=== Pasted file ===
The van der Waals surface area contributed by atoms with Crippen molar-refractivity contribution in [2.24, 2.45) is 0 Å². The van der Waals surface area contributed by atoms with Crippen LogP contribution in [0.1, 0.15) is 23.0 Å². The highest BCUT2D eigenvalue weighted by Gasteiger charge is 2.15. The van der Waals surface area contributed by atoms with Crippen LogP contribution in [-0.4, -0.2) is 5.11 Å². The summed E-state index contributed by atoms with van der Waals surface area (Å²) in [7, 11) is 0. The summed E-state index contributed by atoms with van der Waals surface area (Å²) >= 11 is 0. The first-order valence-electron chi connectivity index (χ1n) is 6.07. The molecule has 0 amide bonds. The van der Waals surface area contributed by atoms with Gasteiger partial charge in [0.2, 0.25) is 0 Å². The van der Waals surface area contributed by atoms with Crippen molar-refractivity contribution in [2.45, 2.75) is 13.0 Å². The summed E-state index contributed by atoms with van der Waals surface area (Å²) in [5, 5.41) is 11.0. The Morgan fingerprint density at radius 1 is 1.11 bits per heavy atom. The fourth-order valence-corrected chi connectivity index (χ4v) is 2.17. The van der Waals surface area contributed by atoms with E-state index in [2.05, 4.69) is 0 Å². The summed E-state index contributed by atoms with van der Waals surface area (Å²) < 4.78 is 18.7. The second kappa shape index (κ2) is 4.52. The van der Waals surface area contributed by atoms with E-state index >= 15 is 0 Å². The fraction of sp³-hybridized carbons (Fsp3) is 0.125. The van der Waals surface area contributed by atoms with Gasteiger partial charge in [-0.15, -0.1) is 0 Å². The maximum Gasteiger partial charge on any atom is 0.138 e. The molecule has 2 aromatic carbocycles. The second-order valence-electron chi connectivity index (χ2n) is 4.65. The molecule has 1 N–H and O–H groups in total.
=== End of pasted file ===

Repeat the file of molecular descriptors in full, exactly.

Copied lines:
The van der Waals surface area contributed by atoms with Crippen molar-refractivity contribution in [2.24, 2.45) is 0 Å². The van der Waals surface area contributed by atoms with Crippen LogP contribution in [0.1, 0.15) is 23.0 Å². The highest BCUT2D eigenvalue weighted by Gasteiger charge is 2.15. The van der Waals surface area contributed by atoms with Crippen LogP contribution in [-0.4, -0.2) is 5.11 Å². The summed E-state index contributed by atoms with van der Waals surface area (Å²) in [7, 11) is 0. The summed E-state index contributed by atoms with van der Waals surface area (Å²) >= 11 is 0. The first-order valence-electron chi connectivity index (χ1n) is 6.07. The molecule has 0 amide bonds. The van der Waals surface area contributed by atoms with Gasteiger partial charge in [0.2, 0.25) is 0 Å². The van der Waals surface area contributed by atoms with Crippen molar-refractivity contribution in [2.45, 2.75) is 13.0 Å². The summed E-state index contributed by atoms with van der Waals surface area (Å²) in [5, 5.41) is 11.0. The Morgan fingerprint density at radius 1 is 1.11 bits per heavy atom. The fourth-order valence-corrected chi connectivity index (χ4v) is 2.17. The van der Waals surface area contributed by atoms with E-state index in [2.05, 4.69) is 0 Å². The summed E-state index contributed by atoms with van der Waals surface area (Å²) < 4.78 is 18.7. The second kappa shape index (κ2) is 4.52. The van der Waals surface area contributed by atoms with E-state index >= 15 is 0 Å². The fraction of sp³-hybridized carbons (Fsp3) is 0.125. The van der Waals surface area contributed by atoms with Gasteiger partial charge in [-0.15, -0.1) is 0 Å². The maximum Gasteiger partial charge on any atom is 0.138 e. The molecule has 2 aromatic carbocycles. The second-order valence-electron chi connectivity index (χ2n) is 4.65. The molecule has 1 N–H and O–H groups in total.